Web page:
Few women enjoy getting their period each month. With such uncomfortable side effects as bloating, cramps and fatigue, it's no wonder that women wish for shorter periods. The length of a period varies from woman to woman. Some women may only menstruate for one day, while others may experience 8-day periods. While it's difficult to alter the length of your natural cycle, there are some things you can do to help your period go by faster.
Apply a heating pad to your pelvis. Heat dilates your blood vessels, thereby encouraging blood to flow more quickly.
Soak in a hot tub of water. The heat will encourage dilation, thereby increasing the blood flow from your uterus. Be aware that your flow may be heavier due to the dilation; however, it should result in a shorter menstruation period.
Exercise. Since exercise aids in circulation, it can help to encourage the menstruation cycle. Aim for at least 30 minutes of exercise daily. Exercise has also been shown to alleviate menstrual-cramp pain.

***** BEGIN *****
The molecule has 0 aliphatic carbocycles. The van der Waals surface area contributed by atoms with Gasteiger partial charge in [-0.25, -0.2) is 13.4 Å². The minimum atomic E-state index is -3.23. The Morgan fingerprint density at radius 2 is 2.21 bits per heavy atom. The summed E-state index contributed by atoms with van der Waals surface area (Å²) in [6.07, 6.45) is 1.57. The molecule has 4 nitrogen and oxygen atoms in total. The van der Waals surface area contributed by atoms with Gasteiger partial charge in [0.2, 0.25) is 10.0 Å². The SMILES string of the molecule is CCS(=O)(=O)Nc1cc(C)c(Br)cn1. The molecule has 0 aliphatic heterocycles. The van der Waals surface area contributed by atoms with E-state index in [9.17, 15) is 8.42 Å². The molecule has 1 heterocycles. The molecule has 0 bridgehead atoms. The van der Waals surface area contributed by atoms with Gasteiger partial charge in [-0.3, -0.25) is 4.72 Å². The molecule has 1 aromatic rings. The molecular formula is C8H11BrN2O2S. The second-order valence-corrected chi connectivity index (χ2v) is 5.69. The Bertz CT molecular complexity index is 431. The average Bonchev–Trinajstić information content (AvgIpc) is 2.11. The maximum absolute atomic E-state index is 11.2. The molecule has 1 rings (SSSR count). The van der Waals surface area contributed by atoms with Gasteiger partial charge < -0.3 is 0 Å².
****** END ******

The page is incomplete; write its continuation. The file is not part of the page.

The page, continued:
Drink lots of water and other clear fluids. Water helps to flush away toxins that may interfere with menstrual flow. Aim to drink more water than usual during your period.
Avoid salty foods. Excess sodium can lead to retention, thereby worsening your menstrual symptoms.
Consider birth control medication. The hormones used in birth control pills often lighten and shorten women's menstrual cycles. For example, women that previously had eight day cycles find that they have two or three day periods once on birth control medication. Ask your doctor if this is a viable solution for you.
Talk to your doctor about menstrual extraction. This medical technique involves suctioning blood from the uterus on the first day of your period. Menstrual extraction is most commonly used by athletes or others who have an important reason for shortening their period. It is not recommended to be used regularly as a means of expediting menstruation.
Eat a diet rich in fresh fruits and vegetables. Fatty and junk foods have been shown to worsen menstruation.
Talk to your doctor about your medical history before taking any birth-control medication.